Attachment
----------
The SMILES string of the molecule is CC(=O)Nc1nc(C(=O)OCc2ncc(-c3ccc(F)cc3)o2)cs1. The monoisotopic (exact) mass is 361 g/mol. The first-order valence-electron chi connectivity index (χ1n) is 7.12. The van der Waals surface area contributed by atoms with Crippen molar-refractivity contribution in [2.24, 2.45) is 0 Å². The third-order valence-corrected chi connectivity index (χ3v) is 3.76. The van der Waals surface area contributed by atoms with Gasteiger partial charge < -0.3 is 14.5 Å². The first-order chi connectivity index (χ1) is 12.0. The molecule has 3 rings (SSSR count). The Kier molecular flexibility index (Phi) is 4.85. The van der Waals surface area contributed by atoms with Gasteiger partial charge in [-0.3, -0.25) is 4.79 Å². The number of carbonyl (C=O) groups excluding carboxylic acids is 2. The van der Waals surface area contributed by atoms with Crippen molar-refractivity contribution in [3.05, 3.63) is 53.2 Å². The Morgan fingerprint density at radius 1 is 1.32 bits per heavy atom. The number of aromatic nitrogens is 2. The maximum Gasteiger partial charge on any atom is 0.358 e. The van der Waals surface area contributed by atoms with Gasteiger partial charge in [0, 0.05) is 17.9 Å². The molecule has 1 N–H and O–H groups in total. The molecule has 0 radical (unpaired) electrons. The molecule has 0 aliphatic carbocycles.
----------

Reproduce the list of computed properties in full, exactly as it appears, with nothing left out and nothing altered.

The SMILES string of the molecule is CC(=O)Nc1nc(C(=O)OCc2ncc(-c3ccc(F)cc3)o2)cs1. The monoisotopic (exact) mass is 361 g/mol. The first-order valence-electron chi connectivity index (χ1n) is 7.12. The van der Waals surface area contributed by atoms with Crippen molar-refractivity contribution in [2.24, 2.45) is 0 Å². The third-order valence-corrected chi connectivity index (χ3v) is 3.76. The van der Waals surface area contributed by atoms with Gasteiger partial charge < -0.3 is 14.5 Å². The first-order chi connectivity index (χ1) is 12.0. The molecule has 3 rings (SSSR count). The Kier molecular flexibility index (Phi) is 4.85. The van der Waals surface area contributed by atoms with Gasteiger partial charge in [-0.3, -0.25) is 4.79 Å². The number of carbonyl (C=O) groups excluding carboxylic acids is 2. The van der Waals surface area contributed by atoms with Crippen molar-refractivity contribution in [3.05, 3.63) is 53.2 Å². The Morgan fingerprint density at radius 1 is 1.32 bits per heavy atom. The number of aromatic nitrogens is 2. The maximum Gasteiger partial charge on any atom is 0.358 e. The van der Waals surface area contributed by atoms with Gasteiger partial charge in [0, 0.05) is 17.9 Å². The molecule has 1 N–H and O–H groups in total. The molecule has 0 radical (unpaired) electrons. The molecule has 0 aliphatic carbocycles.